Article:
Hello everyone and welcome to this Ethics Alert which will discuss a Washington D.C. Bar committee press release announcing a review regarding the potential relaxing of that jurisdiction’s non-lawyer law firm ownership rules, including potential fee sharing/splitting. The January 23, 2020 D.C. Bar press release announcing the review is here: https://www.dcbar.org/about-the-bar/news/DC-Bar-Global-Legal-Practice-Committee-Seeks-Public-Comment-on-Rule-of-Professional-Conduct-5-4.cfm
Washington D.C. is the only U.S. jurisdiction that allows lawyers to partner with nonlawyers and those partnerships are subject to certain restrictions; however, a D.C. Bar committee has announced that it will be exploring less restrictive rules. According to the D.C Bar press release, the D.C. Bar’s Global Legal Practice Committee will be taking public comments on its current system and potential changes until March 9, 2020.
The press release identifies “alternative business structures” and “multidisciplinary practice” as areas of interest. United Kingdom rules permit alternative business structures which authorize legal service providers to apply for licenses allowing outside ownership or non-lawyer investment. Multidisciplinary practice refers to a type of Alternative Business Structures (ABS) firm that provides both legal and non-legal services.
The current Washington D.C. Bar rule permitting non-lawyer ownership is a modification of the American Bar Association’s Model Rule 5.4(b) and was implemented in 1991. The rule permits lawyers to practice law in a with non-lawyer partners/owners if the non-lawyers provide professional services within the firm, the law firm solely offers only legal services, and non-lawyers follow the rules of professional conduct.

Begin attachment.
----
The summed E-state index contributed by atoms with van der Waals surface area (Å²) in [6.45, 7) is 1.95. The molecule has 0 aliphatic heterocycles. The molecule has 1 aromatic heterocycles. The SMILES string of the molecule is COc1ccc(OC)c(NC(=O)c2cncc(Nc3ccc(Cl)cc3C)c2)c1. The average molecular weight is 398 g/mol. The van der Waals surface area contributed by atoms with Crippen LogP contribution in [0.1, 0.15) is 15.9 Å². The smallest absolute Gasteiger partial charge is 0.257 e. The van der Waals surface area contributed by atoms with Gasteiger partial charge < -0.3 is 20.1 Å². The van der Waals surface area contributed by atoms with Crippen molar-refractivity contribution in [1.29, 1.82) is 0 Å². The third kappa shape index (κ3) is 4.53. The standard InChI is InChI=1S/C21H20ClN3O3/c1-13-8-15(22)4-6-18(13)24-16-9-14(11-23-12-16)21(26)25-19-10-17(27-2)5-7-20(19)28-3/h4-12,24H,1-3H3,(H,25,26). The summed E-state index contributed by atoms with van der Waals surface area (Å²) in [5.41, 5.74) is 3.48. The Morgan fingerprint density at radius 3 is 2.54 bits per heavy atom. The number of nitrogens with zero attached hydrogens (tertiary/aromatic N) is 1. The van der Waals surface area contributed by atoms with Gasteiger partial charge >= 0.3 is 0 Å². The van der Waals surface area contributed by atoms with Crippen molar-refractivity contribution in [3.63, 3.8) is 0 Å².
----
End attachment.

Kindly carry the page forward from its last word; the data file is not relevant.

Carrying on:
The press release states that the committee would like to receive responses from Washington D.C. law firms that have non-lawyer partners to determine if the current rules have made it easier to retain professionals including medical doctors or nurse practitioners, mental health experts, economists, lobbyists, accountants and law firm managers. The press release also states that it would like to know if there is any client demand for more types of professional services, and whether firms have lost business because of their inability to deliver these services.
The press release also requests comments regarding how law firms could benefit from sharing fees with non-lawyers, and whether this outside investment would allow greater innovation through technology use or increased financial stability. The committee is also considering how a rule change would impact firms that currently work with third-party litigation funders, or are interested in doing this and will be examining what type of regulatory structure would work best for non-lawyers working within law firms.
California, Utah and Arizona also have Bar task forces which are examining similar potential revisions and the Chicago Bar Association has announced the creation of a task force. The ABA’s House of Delegates will also consider a resolution that would encourage jurisdictions across the U.S. to experiment with new regulatory models at its February midyear meeting in Austin, Texas.
Bottom line: As I indicated, Washington D.C. is the only U.S. jurisdiction that currently allows lawyers to partner with nonlawyers and those partnerships are subject to certain restrictions; however, D.C. is considering relaxing its rules and other jurisdictions are considering new rules related to non-lawyer ownership of law firms.
I will keep you advised…and be careful out there.
Disclaimer: this e-mail is not an advertisement, does not contain any legal advice, and does not create an attorney/client relationship and the comments herein should not be relied upon by anyone who reads it.
Joseph A. Corsmeier, Esquire
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